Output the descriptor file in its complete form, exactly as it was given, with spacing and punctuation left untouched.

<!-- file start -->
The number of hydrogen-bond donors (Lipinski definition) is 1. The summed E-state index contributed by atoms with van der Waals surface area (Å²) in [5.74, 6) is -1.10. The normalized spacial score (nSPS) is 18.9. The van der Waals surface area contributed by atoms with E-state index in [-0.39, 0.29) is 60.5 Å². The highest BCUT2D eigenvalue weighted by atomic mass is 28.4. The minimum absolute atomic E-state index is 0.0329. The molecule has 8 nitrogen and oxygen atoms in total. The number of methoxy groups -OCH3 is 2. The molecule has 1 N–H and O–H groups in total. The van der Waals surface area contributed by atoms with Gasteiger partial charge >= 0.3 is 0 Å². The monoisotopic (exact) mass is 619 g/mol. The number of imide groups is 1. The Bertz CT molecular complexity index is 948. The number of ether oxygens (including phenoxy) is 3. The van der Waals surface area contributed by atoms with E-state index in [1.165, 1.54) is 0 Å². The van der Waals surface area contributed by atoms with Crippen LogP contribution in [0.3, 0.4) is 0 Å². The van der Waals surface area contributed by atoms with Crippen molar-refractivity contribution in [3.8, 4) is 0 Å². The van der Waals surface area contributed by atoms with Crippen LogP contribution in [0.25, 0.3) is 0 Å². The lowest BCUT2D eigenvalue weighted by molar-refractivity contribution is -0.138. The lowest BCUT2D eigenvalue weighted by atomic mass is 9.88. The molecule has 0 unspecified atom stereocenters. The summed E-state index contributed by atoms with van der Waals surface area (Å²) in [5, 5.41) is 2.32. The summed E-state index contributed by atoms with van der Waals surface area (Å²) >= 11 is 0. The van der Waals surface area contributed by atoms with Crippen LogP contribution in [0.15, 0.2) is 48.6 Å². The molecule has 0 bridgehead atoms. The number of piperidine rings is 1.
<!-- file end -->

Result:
The number of hydrogen-bond donors (Lipinski definition) is 1. The summed E-state index contributed by atoms with van der Waals surface area (Å²) in [5.74, 6) is -1.10. The normalized spacial score (nSPS) is 18.9. The van der Waals surface area contributed by atoms with E-state index in [-0.39, 0.29) is 60.5 Å². The highest BCUT2D eigenvalue weighted by atomic mass is 28.4. The minimum absolute atomic E-state index is 0.0329. The molecule has 8 nitrogen and oxygen atoms in total. The number of methoxy groups -OCH3 is 2. The molecule has 1 N–H and O–H groups in total. The van der Waals surface area contributed by atoms with Gasteiger partial charge >= 0.3 is 0 Å². The monoisotopic (exact) mass is 619 g/mol. The number of imide groups is 1. The Bertz CT molecular complexity index is 948. The number of ether oxygens (including phenoxy) is 3. The van der Waals surface area contributed by atoms with E-state index in [1.165, 1.54) is 0 Å². The van der Waals surface area contributed by atoms with Crippen LogP contribution in [0.3, 0.4) is 0 Å². The van der Waals surface area contributed by atoms with Crippen molar-refractivity contribution in [3.8, 4) is 0 Å². The van der Waals surface area contributed by atoms with Crippen LogP contribution in [0.25, 0.3) is 0 Å². The lowest BCUT2D eigenvalue weighted by molar-refractivity contribution is -0.138. The lowest BCUT2D eigenvalue weighted by atomic mass is 9.88. The molecule has 0 unspecified atom stereocenters. The summed E-state index contributed by atoms with van der Waals surface area (Å²) in [5, 5.41) is 2.32. The summed E-state index contributed by atoms with van der Waals surface area (Å²) >= 11 is 0. The van der Waals surface area contributed by atoms with Crippen LogP contribution in [0.15, 0.2) is 48.6 Å². The molecule has 0 bridgehead atoms. The number of piperidine rings is 1.